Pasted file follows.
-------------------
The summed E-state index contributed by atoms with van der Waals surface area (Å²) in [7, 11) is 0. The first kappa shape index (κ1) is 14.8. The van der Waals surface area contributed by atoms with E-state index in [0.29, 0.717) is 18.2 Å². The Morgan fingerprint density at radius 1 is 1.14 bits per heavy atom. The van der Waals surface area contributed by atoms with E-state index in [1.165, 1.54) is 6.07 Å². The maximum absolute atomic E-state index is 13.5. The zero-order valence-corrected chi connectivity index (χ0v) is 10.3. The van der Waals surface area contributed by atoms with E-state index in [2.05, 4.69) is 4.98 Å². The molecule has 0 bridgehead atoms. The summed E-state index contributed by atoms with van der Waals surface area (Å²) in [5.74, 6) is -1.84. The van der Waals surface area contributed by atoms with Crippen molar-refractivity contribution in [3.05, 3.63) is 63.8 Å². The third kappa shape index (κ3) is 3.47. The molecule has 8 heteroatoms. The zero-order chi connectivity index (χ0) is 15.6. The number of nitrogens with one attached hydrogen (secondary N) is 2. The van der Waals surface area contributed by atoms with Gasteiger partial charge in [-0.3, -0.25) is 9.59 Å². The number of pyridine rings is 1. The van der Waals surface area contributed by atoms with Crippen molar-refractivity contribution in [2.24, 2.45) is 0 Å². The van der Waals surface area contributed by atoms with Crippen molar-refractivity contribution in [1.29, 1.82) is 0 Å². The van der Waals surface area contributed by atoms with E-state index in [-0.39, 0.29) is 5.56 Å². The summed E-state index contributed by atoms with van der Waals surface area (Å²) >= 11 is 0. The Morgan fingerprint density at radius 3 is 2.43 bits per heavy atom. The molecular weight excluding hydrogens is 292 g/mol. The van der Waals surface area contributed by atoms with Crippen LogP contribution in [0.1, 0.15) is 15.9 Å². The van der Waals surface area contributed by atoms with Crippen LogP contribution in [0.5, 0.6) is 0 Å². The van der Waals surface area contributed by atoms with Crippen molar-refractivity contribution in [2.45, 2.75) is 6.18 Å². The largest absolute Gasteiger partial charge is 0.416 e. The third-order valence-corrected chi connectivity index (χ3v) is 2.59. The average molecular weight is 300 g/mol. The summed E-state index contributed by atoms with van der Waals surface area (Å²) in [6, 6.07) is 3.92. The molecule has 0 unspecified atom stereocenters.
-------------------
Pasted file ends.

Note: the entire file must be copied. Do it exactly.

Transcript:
The summed E-state index contributed by atoms with van der Waals surface area (Å²) in [7, 11) is 0. The first kappa shape index (κ1) is 14.8. The van der Waals surface area contributed by atoms with E-state index in [0.29, 0.717) is 18.2 Å². The Morgan fingerprint density at radius 1 is 1.14 bits per heavy atom. The van der Waals surface area contributed by atoms with E-state index in [1.165, 1.54) is 6.07 Å². The maximum absolute atomic E-state index is 13.5. The zero-order valence-corrected chi connectivity index (χ0v) is 10.3. The van der Waals surface area contributed by atoms with E-state index in [2.05, 4.69) is 4.98 Å². The molecule has 0 bridgehead atoms. The summed E-state index contributed by atoms with van der Waals surface area (Å²) in [5.74, 6) is -1.84. The van der Waals surface area contributed by atoms with Crippen molar-refractivity contribution in [3.05, 3.63) is 63.8 Å². The third kappa shape index (κ3) is 3.47. The molecule has 8 heteroatoms. The zero-order chi connectivity index (χ0) is 15.6. The number of nitrogens with one attached hydrogen (secondary N) is 2. The van der Waals surface area contributed by atoms with Gasteiger partial charge in [-0.3, -0.25) is 9.59 Å². The number of pyridine rings is 1. The van der Waals surface area contributed by atoms with Crippen molar-refractivity contribution in [2.24, 2.45) is 0 Å². The van der Waals surface area contributed by atoms with Crippen molar-refractivity contribution in [1.29, 1.82) is 0 Å². The van der Waals surface area contributed by atoms with E-state index in [-0.39, 0.29) is 5.56 Å². The summed E-state index contributed by atoms with van der Waals surface area (Å²) >= 11 is 0. The Morgan fingerprint density at radius 3 is 2.43 bits per heavy atom. The molecular weight excluding hydrogens is 292 g/mol. The van der Waals surface area contributed by atoms with Crippen LogP contribution in [0.1, 0.15) is 15.9 Å². The van der Waals surface area contributed by atoms with Crippen LogP contribution in [0.5, 0.6) is 0 Å². The van der Waals surface area contributed by atoms with Crippen molar-refractivity contribution in [2.45, 2.75) is 6.18 Å². The largest absolute Gasteiger partial charge is 0.416 e. The third-order valence-corrected chi connectivity index (χ3v) is 2.59. The average molecular weight is 300 g/mol. The summed E-state index contributed by atoms with van der Waals surface area (Å²) in [6, 6.07) is 3.92. The molecule has 0 unspecified atom stereocenters.